Phylogeographical footprints of the Strait of Gibraltar and Quaternary climatic fluctuations in the western Mediterranean: a case study with the greater white-toothed shrew, Crocidura russula (Mammalia: Soricidae)

Authors


Jean-François Cosson, Fax: 04 99 62 33 45; E-mail: cosson@ensam.inra.fr

Abstract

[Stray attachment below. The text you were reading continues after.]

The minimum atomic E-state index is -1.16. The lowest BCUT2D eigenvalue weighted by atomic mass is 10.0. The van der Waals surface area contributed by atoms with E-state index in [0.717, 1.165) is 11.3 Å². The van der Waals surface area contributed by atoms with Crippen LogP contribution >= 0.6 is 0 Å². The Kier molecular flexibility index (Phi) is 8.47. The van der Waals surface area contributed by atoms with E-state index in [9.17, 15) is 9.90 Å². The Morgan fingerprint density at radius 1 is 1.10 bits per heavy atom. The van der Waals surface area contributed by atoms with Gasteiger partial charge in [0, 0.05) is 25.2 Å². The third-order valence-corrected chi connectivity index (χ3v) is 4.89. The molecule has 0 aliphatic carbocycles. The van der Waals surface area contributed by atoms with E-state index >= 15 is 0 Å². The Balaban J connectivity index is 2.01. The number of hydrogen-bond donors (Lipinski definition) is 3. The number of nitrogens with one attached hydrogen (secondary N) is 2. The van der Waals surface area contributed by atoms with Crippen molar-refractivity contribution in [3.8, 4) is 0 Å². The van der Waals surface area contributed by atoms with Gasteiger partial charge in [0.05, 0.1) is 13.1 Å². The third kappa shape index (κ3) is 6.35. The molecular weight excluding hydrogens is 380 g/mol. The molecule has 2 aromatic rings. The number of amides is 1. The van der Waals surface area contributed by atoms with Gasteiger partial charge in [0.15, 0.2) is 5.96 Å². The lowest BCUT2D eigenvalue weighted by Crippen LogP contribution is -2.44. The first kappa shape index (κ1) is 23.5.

We used mitochondrial cyt b sequences to investigate the phylogenetic relationships of Crocidura russula (sensu lato) populations across the Strait of Gibraltar, western Europe, Maghreb, and the Mediterranean and Atlantic islands. This revealed very low genetic divergence between European and Moroccan populations. The application of a molecular clock previously calibrated for shrews suggested that the separation of European from Moroccan lineages occurred less than 60 000 bp, which is at least 5 million years (Myr) after the reopening of the Strait of Gibraltar. This means that an overwater dispersal event was responsible for the observed phylogeographical structure. In contrast, genetic analyses revealed that Moroccan populations were highly distinct from Tunisian ones. According to the molecular clock, these populations separated about 2.2 million years ago (Ma), a time marked by sharp alternations of dry and humid climates in the Maghreb. The populations of the Mediterranean islands Ibiza, Pantelleria, and Sardinia were founded from Tunisian populations by overwater dispersal. In conclusion, overwater dispersal across the Strait of Gibraltar, probably assisted by humans, is possible for small terrestrial vertebrates. Moreover, as in Europe, Quaternary climatic fluctuations had a major effect on the phylogeographical structure of the Maghreb biota.

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